# Angular momentum dilemma

1. Sep 25, 2011

### jimgram

I am attempting to verify the solution to a variable angular inertia problem. Initially, the problem is set up this way:

Given a sphere with a diameter of 0.125 meter and a mass msfw=0.997 kg on a massless rod with a perpendicular axle such that the sphere can rotate about the axle at a distance from the center of rotation, r , of 15 inches and can increase continuously to 20 inches. The period to increase is 0 to 10 seconds, t. Thus, r as a function of t is: r(t)= 15…20 inches.

The moment of inertia is calculated using the parallel-axis theorem (Steiner’s Theorem):

Ivr(t) = 2/5*msfw*R2 + msfw*r(t)2 where R is the radius of the sphere

The angular velocity is $\omega$ and is to remain constant at 1000 rpm. The question to answer is: What is the torque ($\tau$) input on the axle required to maintain a constant angular velocity ($\omega$)?
Since torque equals dL/dt the solution is simple: $\tau$(t) =[ (Ivr(ti)*w)-(Ivr(te)*$\omega$)]/t = 1.226 N*m

To check this answer, I attempted to solve the same physical set up using linear momentum. Treating the sphere as a point-mass, I calculated the linear velocity based on the angular velocity (1000 rpm). Then calculating the linear velocity of the mass at 15 in. radius and also at 20 inch radius, I then used the two different velocities to calculate the beginning momentum and the ending momentum. Then using dp/dt to find the resultant force on the mass and lever arm (rod), torque equals force times r.

The result I get is .703 N*m vs. 1.226 N*m using angular momentum. Can anyone offer an explanation why this is so?

2. Sep 25, 2011

### AlephZero

I'm not sure exactly what assumption you are supposed to make here.

Your post says the radius increases continuously but you then seem to be assuming it increases linearly. That is not necessarily the same thing.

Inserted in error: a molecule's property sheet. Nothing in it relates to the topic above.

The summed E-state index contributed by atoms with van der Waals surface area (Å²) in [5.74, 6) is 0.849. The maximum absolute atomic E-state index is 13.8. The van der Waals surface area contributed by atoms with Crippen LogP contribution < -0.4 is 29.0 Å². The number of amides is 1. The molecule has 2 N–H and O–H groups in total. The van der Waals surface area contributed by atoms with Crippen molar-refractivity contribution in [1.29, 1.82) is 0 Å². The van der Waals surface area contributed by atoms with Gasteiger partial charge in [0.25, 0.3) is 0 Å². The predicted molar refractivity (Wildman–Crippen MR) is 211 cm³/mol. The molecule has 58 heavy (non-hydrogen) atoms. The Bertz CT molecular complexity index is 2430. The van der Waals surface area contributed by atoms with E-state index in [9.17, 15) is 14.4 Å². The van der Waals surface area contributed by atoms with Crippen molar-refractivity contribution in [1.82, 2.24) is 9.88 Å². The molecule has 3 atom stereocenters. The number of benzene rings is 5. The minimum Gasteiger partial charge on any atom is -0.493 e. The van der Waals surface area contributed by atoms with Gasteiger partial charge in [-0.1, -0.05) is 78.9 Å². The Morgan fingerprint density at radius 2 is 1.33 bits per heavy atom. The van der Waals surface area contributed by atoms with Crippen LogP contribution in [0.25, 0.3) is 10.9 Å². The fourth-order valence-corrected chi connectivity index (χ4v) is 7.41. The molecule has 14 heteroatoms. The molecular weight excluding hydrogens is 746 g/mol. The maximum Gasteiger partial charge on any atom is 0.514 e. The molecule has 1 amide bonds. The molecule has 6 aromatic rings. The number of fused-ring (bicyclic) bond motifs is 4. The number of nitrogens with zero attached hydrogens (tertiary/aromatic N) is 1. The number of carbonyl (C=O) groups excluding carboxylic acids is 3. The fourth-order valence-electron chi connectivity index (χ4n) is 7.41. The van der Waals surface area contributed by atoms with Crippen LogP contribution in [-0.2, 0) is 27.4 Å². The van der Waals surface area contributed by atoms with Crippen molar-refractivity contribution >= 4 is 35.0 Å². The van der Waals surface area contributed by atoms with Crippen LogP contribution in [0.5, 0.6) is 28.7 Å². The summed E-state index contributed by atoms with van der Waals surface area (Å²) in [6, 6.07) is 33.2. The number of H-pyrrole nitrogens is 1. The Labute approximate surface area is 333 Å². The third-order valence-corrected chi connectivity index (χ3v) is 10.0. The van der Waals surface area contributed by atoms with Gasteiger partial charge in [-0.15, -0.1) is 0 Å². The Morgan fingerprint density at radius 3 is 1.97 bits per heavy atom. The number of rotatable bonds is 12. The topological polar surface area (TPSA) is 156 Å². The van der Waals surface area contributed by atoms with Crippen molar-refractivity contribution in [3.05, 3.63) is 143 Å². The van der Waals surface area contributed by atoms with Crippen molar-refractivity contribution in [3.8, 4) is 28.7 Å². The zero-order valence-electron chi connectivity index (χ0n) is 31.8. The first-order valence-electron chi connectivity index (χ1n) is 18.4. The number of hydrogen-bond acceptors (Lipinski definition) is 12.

If r does increase linearly, the torque to maintain a constant RPM will not be constant, so the answer would be to give the torque as function of time, not a constant value.

On the other hand, if the torque and rpm are both constant, the radius will not increase linearly, but you can find the torque from the change of energy over the 10 seconds without knowing exactly how the radius varies with time. You only need the radius at times 0 and 10.

The moment of inertia of the sphere about its own center of mass is irrelevant if the RPM is constant, since its rotational energy about its own CM doesn't change.

3. Sep 25, 2011

### jimgram

Sorry - I did leave out some key info. The radius increases as a function of time and both increase linearly. The torque does increase as the radius increases and I am only interested in the torque at te (time ending or after 10 s), which is at its maximum since the radius is at its maximum. In the delta L equation, the first term is the momentum at the 15 inch radius and the second is at the 20 inch radius (while angular velocity remains constant.

4. Sep 26, 2011

### jimgram

After a long night of head scratching I uncovered an apparent error in my original math:
In order to calculate torque using the linear approach I first calculated the force as

f(t)=(pout-pin)/t and then torque as: tor(t)=f*r(t)

In this case, the force on the lever arm r was incorrect. Using this equation yields the correct answer (that is, the same value as derived from an angular velocity method):

tor(t)=[(pout * rout) - (pin * rin)]/t